Arts & Crafts Time Capsule

Remarkably intact, the home of evangelist Billy Sunday is typical of a Midwest bungalow, ca. 1915. The late preacher's house in Winona Lake, Ind., is a cathedral to Arts & Crafts decorating and early 20th-century lifestyle, a true godsend to unretouched faithful.
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The exterior of evangelist Billy Sunday's historic home in Winona Lake.

The exterior of evangelist Billy Sunday's historic home in Winona Lake.

This story is adapted from an article that appeared in Arts & Crafts Homes magazine: artsandcraftshomes.com

The town of Winona, Indiana, got its start in 1881, when the Beyer brothers bought land around Eagle Lake (later Winona Lake) and its natural springs. They created a resort called Spring Fountain Park in 1887, which was also a Chautauqua site, later to be a Presbyterian Assembly. (The summer-camp movement that started in Chautauqua, New York, involved family retreats stressing health in exercise, entertainment and matters of the spirit.) The Assembly’s board of directors would include H.J. Heinz, John Studebaker and William Jennings Bryan.

Many cottages and year-round homes were built, and education flourished with the founding of the Agricultural Institute, the Technical Institute and Winona College. Summer attendance in Winona reached 250,000 at its peak during the period 1905-14.

The broad, beamed living room retains its furniture of the Arts & Crafts period, along with multi-lamp shower ceiling fixtures.

The broad, beamed living room retains its furniture of the Arts & Crafts period, along with multi-lamp shower ceiling fixtures.

Since the 1920s, through economic ups and downs, the town earned renown as a Christian center. Grace College and Theological Seminary are here, along with headquarters of other church organizations; Winona Lake was called “the world’s largest Bible conference.”

Back in 1899, the evangelist Billy Sunday and his family visited Winona Lake, renting rooms in a boardinghouse. They enjoyed the new resort enough to buy their own summer cottage here. A decade later they moved the old cottage across the street and built an Arts & Crafts Bungalow on its original site. Mount Hood, as they named it, became their year-round home. Sunday and his wife, Helen, raised four children. Helen outlived everyone in her family, and in 1957 asked that the house remain untouched as a testament of her husband’s ministry. It survives today as a time capsule of Arts & Crafts decorating and early 20th-century life.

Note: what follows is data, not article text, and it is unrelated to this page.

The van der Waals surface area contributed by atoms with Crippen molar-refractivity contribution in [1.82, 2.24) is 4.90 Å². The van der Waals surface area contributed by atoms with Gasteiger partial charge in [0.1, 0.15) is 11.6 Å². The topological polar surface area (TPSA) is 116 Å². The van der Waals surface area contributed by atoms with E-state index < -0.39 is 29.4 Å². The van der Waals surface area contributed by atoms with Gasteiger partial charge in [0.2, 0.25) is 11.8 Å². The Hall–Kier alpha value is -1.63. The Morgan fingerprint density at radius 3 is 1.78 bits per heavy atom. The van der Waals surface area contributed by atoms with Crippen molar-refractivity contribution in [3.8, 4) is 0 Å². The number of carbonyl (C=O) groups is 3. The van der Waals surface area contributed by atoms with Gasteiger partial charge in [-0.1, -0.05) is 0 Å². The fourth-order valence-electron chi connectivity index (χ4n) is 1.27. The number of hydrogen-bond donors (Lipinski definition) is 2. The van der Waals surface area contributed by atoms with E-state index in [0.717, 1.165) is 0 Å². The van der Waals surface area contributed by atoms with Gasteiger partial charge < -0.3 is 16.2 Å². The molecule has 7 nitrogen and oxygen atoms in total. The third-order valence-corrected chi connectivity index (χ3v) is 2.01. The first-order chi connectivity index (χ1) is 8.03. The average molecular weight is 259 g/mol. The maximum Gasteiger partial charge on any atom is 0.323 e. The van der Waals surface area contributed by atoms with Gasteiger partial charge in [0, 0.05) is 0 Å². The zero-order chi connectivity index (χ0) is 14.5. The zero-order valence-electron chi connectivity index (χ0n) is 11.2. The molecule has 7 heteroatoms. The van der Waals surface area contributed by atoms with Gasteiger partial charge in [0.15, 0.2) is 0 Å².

A variant on those found in the living room, the dining-room light fixture has five pendants.

A variant on those found in the living room, the dining-room light fixture has five pendants.

Outside, the house is an atypical bungalow with a molded-concrete-block foundation and porch walls. The gable faces the lake. The interior is remarkably intact, featuring painted canvas wall coverings and stenciling on plaster. Even the furniture is original. Artifacts in the house allude to Billy Sunday’s earlier career in professional baseball and to his days as a Prohibition evangelist; Ma Sunday’s needlework survives. The family’s china remains in the kitchen, their books in the inglenook; various loving cups and tea sets gifts from cities where the preacher spoke, furnish rooms.

Under a reverse-cove ceiling, the painted stencil design on hallway walls is clearly Art Nouveau.

Under a reverse-cove ceiling, the painted stencil design on hallway walls is clearly Art Nouveau.

Today Mount Hood is part of the museum holdings of the Winona History Center, headquartered on the campus of Grace College in Winona Lake. (Grace College purchased the Assembly grounds in 1968.) The town itself is having another renewal, this time featuring ongoing restoration activity, cultural festivals, boutiques, and world-class restaurants.

Little has changed since the house was built. A brilliant green wall color is the only refinement in the kitchen.

Little has changed since the house was built. A brilliant green wall color is the only refinement in the kitchen.